11.00 AM: Open Day e mostra di progetti Arduino, in collaborazione con WeMake

1.45 – 3.15 PM: Community Talk a cura di maker locali, in collaborazione con WeMake

2.30 – 5.30 PM: Attività educative per bambine/i e teenager. Le attività sono gratuire e continuative, non serve prenotazione.

  • 5-8 anni: Laboratorio di pasta modellabile conduttiva Anche i più piccoli possono giocare con l’elettricità! Con la pasta modellabile si può dare spazio alla manualità e alla creatività, con (in più) la magia dei led!
  • 8-12 anni: Laboratorio di tinkering “Voglio Fare l’Inventore” Oggi tutti possono fare gli inventori! Flussi di energia, luci, suoni e movimenti non sono mai stati così facili da realizzare. Programmando con i sensori e attuatori, si possono costruire un’elica, un semaforo e addirittura un braccio robotico.
  • 12-15 anni: Laboratorio di robotica “mBot and basic robotics” I robot sono tutti intorno a noi, non solo umanoidi ma anche automobili ed elettrodomestici! Con un’ app, cacciaviti e un pizzico d’ingegno, è possibile imparare le prime mosse per dargli vita e controllarli!

3.30 – 5.30 PM: Talk con Massimo Banzi e Arduino team. Le talk saranno disponibili via streaming sui canali social Arduino.

3.30 – 3.35: Welcome con Massimo Banzi e Fabio Violante

3.35 – 3.50: The State of Arduino con Massimo Banzi e Fabio Violante

3.50 – 4.15: Arduino Day Community Challenge: Winners

4.15 – 4.30: Arduino and the open-source community

4.30 – 5.00: Arduino for IoT con Luca Cipriani e Gianluca Varisco

5.00 – 5.15: Arduino Education con Nerea de la Riva Iriepa

5.15 – 5.30: Chiusura

6.00 – 7.00 PM: Ask Me Anything con Massimo Banzi

Anche l’AMA (Ask me anything) sarà trasmesso in streaming sulla homepage di Arduino e sui canali Youtube e Facebook. Vuoi fare una domanda? Per favore, registrati sull’Arduino Forum e invia la tua domanda entro le 6.45 cliccando qui.

Non vediamo l’ora di festeggiare Arduino Day, nel frattempo non dimenticarti di condividere  il tuo evento sui social con l’hashtag #ArduinoD19.

We at Arduino believe that the combination of our technology and your passion make it possible to have an impact on everyone’s everyday life. Ingenuity, innovation, and social good are the cornerstones of our community, and we want to celebrate those traits with a contest whose winners will be announced on Arduino Day.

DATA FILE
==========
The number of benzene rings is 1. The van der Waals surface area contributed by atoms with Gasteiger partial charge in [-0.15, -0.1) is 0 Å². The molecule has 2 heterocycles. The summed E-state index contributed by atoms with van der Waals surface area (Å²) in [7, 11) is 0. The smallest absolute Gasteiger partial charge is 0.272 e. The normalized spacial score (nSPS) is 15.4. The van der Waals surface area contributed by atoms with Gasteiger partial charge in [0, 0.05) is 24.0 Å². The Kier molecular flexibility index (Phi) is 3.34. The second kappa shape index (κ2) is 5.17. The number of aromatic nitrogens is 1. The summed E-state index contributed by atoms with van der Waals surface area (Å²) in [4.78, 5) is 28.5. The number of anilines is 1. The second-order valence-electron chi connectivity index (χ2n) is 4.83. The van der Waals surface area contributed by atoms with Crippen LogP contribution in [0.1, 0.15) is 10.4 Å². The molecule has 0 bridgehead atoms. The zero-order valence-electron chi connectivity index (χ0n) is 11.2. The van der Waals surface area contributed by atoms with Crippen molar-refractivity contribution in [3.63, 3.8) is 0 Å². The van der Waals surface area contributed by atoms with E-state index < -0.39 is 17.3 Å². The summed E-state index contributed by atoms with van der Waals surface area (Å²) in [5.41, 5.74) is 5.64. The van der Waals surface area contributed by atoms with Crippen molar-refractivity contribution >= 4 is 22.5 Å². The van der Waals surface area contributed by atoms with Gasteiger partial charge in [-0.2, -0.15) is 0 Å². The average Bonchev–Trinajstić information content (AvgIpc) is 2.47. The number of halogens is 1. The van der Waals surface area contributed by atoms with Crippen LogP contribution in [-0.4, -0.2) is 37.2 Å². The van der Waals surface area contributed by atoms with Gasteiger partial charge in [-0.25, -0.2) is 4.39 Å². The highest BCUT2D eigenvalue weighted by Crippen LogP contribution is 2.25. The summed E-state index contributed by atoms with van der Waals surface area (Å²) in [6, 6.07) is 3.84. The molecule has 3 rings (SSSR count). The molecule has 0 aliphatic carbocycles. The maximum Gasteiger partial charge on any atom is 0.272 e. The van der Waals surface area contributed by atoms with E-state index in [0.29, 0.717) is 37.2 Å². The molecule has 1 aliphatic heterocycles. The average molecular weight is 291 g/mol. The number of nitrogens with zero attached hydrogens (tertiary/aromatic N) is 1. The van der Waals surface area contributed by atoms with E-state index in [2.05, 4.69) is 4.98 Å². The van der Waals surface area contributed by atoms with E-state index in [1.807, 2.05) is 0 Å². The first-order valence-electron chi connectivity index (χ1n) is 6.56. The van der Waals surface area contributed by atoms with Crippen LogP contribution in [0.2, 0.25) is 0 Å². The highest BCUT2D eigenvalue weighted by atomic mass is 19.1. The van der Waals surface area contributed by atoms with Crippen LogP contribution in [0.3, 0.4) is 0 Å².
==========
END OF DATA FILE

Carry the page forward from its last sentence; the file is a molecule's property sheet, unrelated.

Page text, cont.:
The Arduino Day Community Challenge aims to award the best community projects that can have a lasting effect on some or all of us. Seven winning entries will be selected, one in each of the following categories:

  • Social innovation
  • Kids and education
  • Home automation
  • Environment & space
  • Robotics
  • Audio and visual arts
  • Small scale manufacturing and startups

Prizes include boards, hardware, and other goodies valued up to €1,000. If you want to apply, please fill out this form by March 3rd. Aside from a description, you will need to upload a photo or video of your work. The winners will be revealed on Arduino Day during the live stream from our official celebration in Milan.

And remember: we are seeking inspirational, problem-solving projects that represent the core values of Arduino Day and can improve the lives of others! Let’s make a difference, together.

As recently announced, Arduino Day 2019 will be celebrated on March 16th. If you plan on organizing your your own event, don’t forget to submit your proposal by March 3rd!

We have already received a hundred submissions from all across the globe and will continue to update our map regularly with new events — we are hoping to make it even bigger and better than last year!

As we prepare for the festivities, we have an important announcement for our community: the Arduino team will be holding this year’s official event at Milano Luiss Hub for Makers and Students in Milan, Italy.

The Official Arduino Day program will include an exhibition area with Arduino projects, a talk area, and an activity space for kids. The event is organized in collaboration with Manifattura Milano, a local initiative dedicated to craftsmanship, urban manufacturing and Industry 4.0 promoted by Milan Municipality – Labour Policies department.  

We are currently seeking makers, speakers and activities for the Official Arduino Day in Milan. If you are able to physically attend and/or want to showcase your creations and their impact on your community, please fill out this form by March 3rd. Additionally, we are looking for volunteers to help out during the event, welcoming guests and assisting visitors. If you are interested in this opportunity, please feel free to complete this application. The call for local makers and volunteers will be powered by WeMake.

On Arduino Day, we will also support LoRa and the City, a hackathon organized by Codemotion and A2A, that will take place in Milan at Casa dell’Energia from March 16th to 17th. If you want to join the hackathon as an individual or a group, apply here — the winners of the two challenges (urban mobility and monitoring and energy and sustainability) will receive a €3,000 Amazon coupon.

Stay tuned over the next few weeks as we will be providing updates on the Official Arduino Day agenda. In the meantime, don’t forget to apply on the Arduino Day website and share your celebration on social media using the hashtag #ArduinoD19.


Come annunciato di recente, il 16 marzo celebreremo Arduino Day 2019; se volete festeggiare con noi e organizzare un evento community, avete tempo fino al 3 marzo per mandare la vostra proposta attraverso questo form!

Abbiamo già ricevuto un centinaio di candidature da tutto il mondo e continueremo ad aggiornare regolarmente la nostra mappa con nuovi eventi: speriamo di renderlo ancora più grande rispetto agli scorsi anni!

Mentre ci prepariamo per la festa, abbiamo un annuncio importante per la nostra community: Official Arduino Day, ovvero quello organizzato dal team Arduino, per il 2019 si terrà al Milano Luiss Hub for Makers and Students a Milano!